Basic skills for singers: Teaching a kids' choir to Bow together
here are several responses. Enjoy! polly
Hi - Our directors give the kids a hand signal to bow at the waist and say to
themselves as they bow down "have I shined my shoes today?" (in 4/4 time,
maybe a slow andante). Then, as they start back up, they say to themselves
"Yes, I shined my shoes today." Works great.
Los Angeles Children's Chorus
I learned this trick while working with young singers at the Kansas City Lyric
Opera Camp, and it continues to work with children of all ages. The director
aknowledges the choir with an outstretched hand, looking back over
at the singers to let them know "this is it". As the director bows, bringing
that hand down, the choir softly (silently is best) says together "Are my shoes
tied?...Yes, they are!" This is exactly enough time to get everyone down in a
unison bow on the question, and back up smiling on the answer. Even
kindergarteners can figure out that it's not a real question, since some of us
are wearing buckle or velcro or slip on shoes, but that it's a way to keep us
all together. In an opera curtain call, the cast joins hands, and
the person in
the center raises his/hers to lead the silent Q&A. Hope you enjoy it
as much as
My other, similar trick, to get singers to relax and renew posture/blood flow
between songs of a long program, is to mouth the words "toe jam" to
this is part of our physical warm up for rehearsals, they automatically
respond, and almost always smile back at me. Thank you Ken Phillips!
Jo Anne Taylor
Minnehaha Academy Middle School Choirs
(612)721-3359, ext 2031
Here's what I do: (It works!)
(1) First I walk to the stage right side of the chorus, indicate them with
my left arm, and I bow to the audience.
(2) Next I acknowledge the accompanist, who stands and bows.
(3) Next I turn my back to the audience, raise BOTH ARMS to salute the
chorus (which is the company bow signal), turn back to the audience, and WE
ALL now bow to the audience. We remain bowed long enough to say (to
ourselves, but in rehearsal we say it outloud) the name of our chorus:
"Pilgrim Pops Chorus."
Ruth McKendree Treen
I use: palm up is acknowledgment - turn the hand over and the choir bows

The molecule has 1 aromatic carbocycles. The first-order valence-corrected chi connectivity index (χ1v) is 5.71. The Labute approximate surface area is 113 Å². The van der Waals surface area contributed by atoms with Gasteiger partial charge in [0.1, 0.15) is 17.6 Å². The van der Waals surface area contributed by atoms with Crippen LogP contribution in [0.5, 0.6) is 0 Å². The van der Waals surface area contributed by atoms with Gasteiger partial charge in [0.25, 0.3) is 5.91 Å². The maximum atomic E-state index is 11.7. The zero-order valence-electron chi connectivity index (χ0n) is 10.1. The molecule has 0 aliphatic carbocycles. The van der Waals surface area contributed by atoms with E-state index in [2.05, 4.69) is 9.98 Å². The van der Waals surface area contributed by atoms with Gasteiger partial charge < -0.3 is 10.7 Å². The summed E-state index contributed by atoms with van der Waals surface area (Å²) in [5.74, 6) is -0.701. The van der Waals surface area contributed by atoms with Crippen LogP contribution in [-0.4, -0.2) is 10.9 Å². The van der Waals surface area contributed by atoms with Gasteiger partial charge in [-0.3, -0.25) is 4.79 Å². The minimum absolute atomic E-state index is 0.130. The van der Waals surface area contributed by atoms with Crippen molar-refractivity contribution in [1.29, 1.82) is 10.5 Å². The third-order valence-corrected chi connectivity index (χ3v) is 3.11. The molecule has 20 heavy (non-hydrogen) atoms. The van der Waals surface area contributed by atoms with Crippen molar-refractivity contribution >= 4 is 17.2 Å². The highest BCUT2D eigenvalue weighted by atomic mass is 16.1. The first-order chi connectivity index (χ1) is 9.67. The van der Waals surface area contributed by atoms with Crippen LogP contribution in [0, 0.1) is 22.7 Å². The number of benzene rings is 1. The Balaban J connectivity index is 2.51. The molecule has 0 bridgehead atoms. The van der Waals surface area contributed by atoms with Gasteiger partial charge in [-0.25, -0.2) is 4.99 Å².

(no hand turn = no now).
The bow is a silent 1 2 3 4 down 1 2 3 4 up.
I hope all is well for you!
Then I read your message -- you mean bows as in acknowledging the
audience's thunderous ovation. Short answer -- we don't do the
"choral bow." Lots of people do, and that's great. On some simple,
unobtrusive cue from the conductor. It works for many, and
sometimes, it even looks OK, but too often, it looks like a
trained-seal act. Symphony players do not take individual bows. We
don't either. Simply a personal quirk, and no offense meant against
those who perfer the group bow.
I do the main bow, and acknowledge soloists or sections,and, of
course the accompanist. I have the orch stand, etc etc -- all
Toes, bow, toes, teeth!
Choir goes up on tip-toes (not real high)
Then down from the waist to bow
Back up on the toes
And relax to a good posture with a big smile
I can do the same thing from the front and we all bow together
I can signal from the side ... they bow and I follow.
A friend of mine who always has his choir bow for concerts does it like
this: he moves to one side and takes a bow as the conductor, then he
gestures toward the choir with his hand as we all do to direct the applause
toward them. That's their cue to take a bow. When he gestures, they bow.
Just be careful. If you get too carried away, it looks like a bunch of
trained seals! But it works well, and audiences do get a kick out of,
especially if it's done well. Practice!
Have them lower their bodies from the waist up only and slowly look at their
shoes and say "have I tied my shoes?". As they come up slowly in the same
manner say " yes! I've tied my shoes". This gives them a focus point for
their eyes (their shoes) so the audience doesn't see eyeballs and the saying
is just about the right tempo for a nice relaxed bow. I have used this with
elementary through high school and it always works. Of course, don't forget
to have them say the words SILENTLY for the real thing!
Never underestimate the ability of children. They can surprise you
when presented with a challenge!)
ChildrenSong of New Jersey